On Jan. 12 and 13 more than five-thousand members of the international media will crowd into Detroit’s rejuvenated Cobo Hall for the North American International Auto Show (NAIAS). It’s much easier to say “Detroit Auto Show,” and some take that convenient shortcut.
They come for several reasons. One, they think they’ll get free stuff from the automakers after a new vehicle is unveiled. Doesn’t matter what it is. It’s free and they want it. Some grab a few of whatever it is and sell it on eBay to someone who is willing to pay for something that someone got for free.
The main reason they come, however, is to see how many people’s names they remember whom they haven’t seen since the last auto show. The game of “media credential eye dip” is always fun, especially when you catch someone who forgot your name dipping his/her eyes down to your badge so they can fake remembering you. That’s why I turn my badge around. The panic is delicious.
I attended my first NAIAS as Detroit Bureau Chief for CNN in 1990. Things were different back then. The first press event of the two days of media previews was the Pontiac brand. Being early in the morning they served us a breakfast that yielded more natural gas than fracking. Sausage, eggs, bacon, biscuits, and lots of coffee. It was wonderful.
The highest point on the floor was the Oldsmobile tower and photographers vied for a spot on the small platform to try to grab a panoramic view of the floor but ultimately failed since the platform was barely 10 feet off the ground. It did afford, however, excellent views of forklift drivers delivering carpet to each stand.
But OK, I lied. Of course the reporters all come to see the new vehicles and to interview high-ranking executives of the auto companies in hopes of scoring an exclusive.
It can be a little tricky, especially if an executive at an automaker doesn’t talk to his boss often enough.
This happened when a marketing chief at one auto company told me about a new incentive program to soon be launched. When I later interviewed the CEO for the AP and asked him about it, his face turned red and then redder when I told him who had given me that information. Apparently the marketing chief hadn’t given his boss the same scoop. The marketing chief wasn’t around for too many weeks after that. Oops!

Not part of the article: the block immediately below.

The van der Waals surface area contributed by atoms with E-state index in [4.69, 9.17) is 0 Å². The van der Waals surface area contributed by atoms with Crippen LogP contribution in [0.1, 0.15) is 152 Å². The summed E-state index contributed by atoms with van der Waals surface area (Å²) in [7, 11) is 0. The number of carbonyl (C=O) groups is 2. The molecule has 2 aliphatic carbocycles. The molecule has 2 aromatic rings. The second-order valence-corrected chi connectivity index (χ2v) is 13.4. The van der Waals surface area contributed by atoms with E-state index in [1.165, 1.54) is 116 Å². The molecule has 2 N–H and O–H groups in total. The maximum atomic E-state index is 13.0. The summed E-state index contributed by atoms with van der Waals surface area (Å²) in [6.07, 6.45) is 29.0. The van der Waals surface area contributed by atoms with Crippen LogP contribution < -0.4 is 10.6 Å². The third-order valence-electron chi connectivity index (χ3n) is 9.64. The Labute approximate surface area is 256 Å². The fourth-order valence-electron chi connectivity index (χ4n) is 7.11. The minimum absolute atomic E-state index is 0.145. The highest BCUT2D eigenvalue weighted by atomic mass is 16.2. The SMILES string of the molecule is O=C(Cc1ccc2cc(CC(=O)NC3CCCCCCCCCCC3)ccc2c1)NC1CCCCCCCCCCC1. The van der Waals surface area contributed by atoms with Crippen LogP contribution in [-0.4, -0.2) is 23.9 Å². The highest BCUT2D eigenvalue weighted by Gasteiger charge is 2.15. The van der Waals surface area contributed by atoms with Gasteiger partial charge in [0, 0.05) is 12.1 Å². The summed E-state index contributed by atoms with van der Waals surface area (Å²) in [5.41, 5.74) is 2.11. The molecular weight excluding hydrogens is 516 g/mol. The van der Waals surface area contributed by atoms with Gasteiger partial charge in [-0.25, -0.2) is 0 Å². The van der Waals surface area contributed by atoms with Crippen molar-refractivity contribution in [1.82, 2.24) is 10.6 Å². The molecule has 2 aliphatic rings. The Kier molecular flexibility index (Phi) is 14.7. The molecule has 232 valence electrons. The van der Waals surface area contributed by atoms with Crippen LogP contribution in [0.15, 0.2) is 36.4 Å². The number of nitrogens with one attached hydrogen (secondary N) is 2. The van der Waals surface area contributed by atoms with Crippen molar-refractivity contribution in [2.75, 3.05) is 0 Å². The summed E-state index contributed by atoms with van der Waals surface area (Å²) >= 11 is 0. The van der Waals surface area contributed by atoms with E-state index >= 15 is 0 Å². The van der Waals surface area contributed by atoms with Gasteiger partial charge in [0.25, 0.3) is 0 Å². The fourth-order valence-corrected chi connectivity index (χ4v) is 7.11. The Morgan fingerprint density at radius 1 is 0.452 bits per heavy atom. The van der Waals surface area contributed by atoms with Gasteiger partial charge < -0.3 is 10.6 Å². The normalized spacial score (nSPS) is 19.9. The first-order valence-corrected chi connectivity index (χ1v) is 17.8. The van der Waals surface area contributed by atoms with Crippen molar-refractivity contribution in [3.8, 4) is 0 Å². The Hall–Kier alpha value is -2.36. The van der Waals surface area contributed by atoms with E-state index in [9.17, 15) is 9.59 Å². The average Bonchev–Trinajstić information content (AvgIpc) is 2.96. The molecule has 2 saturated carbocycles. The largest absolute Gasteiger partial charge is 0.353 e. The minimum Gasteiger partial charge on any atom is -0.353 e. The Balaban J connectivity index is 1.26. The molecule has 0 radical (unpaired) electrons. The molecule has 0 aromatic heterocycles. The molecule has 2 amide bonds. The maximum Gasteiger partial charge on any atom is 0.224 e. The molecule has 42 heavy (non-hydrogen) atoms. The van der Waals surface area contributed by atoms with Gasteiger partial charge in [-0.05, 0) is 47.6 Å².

For a few years CNN produced a special program on the auto show. It took different forms over the years from a series of long pieces to having a couple of our anchors come to Detroit to both complain about the cold in Detroit and introduce various segments.
One year, however, the president of the network decided I should do 6-8 minute walkarounds of featured vehicles with the CEO or top marketing exec. That didn’t always go so well.
After walking around the vehicle 3 times the CEO of that particular automaker stopped, gave me a pitiful look and said, “that’s all I know.”
On the other hand there was the case of then GM CEO Jack Smith who was stymied, but only temporarily, thanks to his smarts and good sense of humor.
I’d always had a good rapport with Smith and he went along with this idiotic scheme. Our segment with him featured an orange Chevy Silverado pickup truck. We walked around the thing 50 times and he told me everything he knew about it until I appeared to have stumped him. “I know the truck looks orange, Jack,” I said. “But you know how it is. You guys always come up with some crazy name for your colors. What do you call this?” The look of panic on his face lasted just a second until this very smart man recouped, cracking a triumphant smile and replying, “well Ed, I think we’ll just call it Orange.” His PR guy stopped crying from inside and the day was saved.
How nice a guy was Jack Smith? After I got laid off from CNN after 20 years…along with many others, I covered the GM holiday party for the Associated Press. While all the other beat reporters were around Jack greeted me warmly and said so everyone could hear, “biggest mistake CNN ever made.” Don Lemon was still 5 years off.
Can’t wait for this year’s auto show. If you’re going. Please turn your badge around.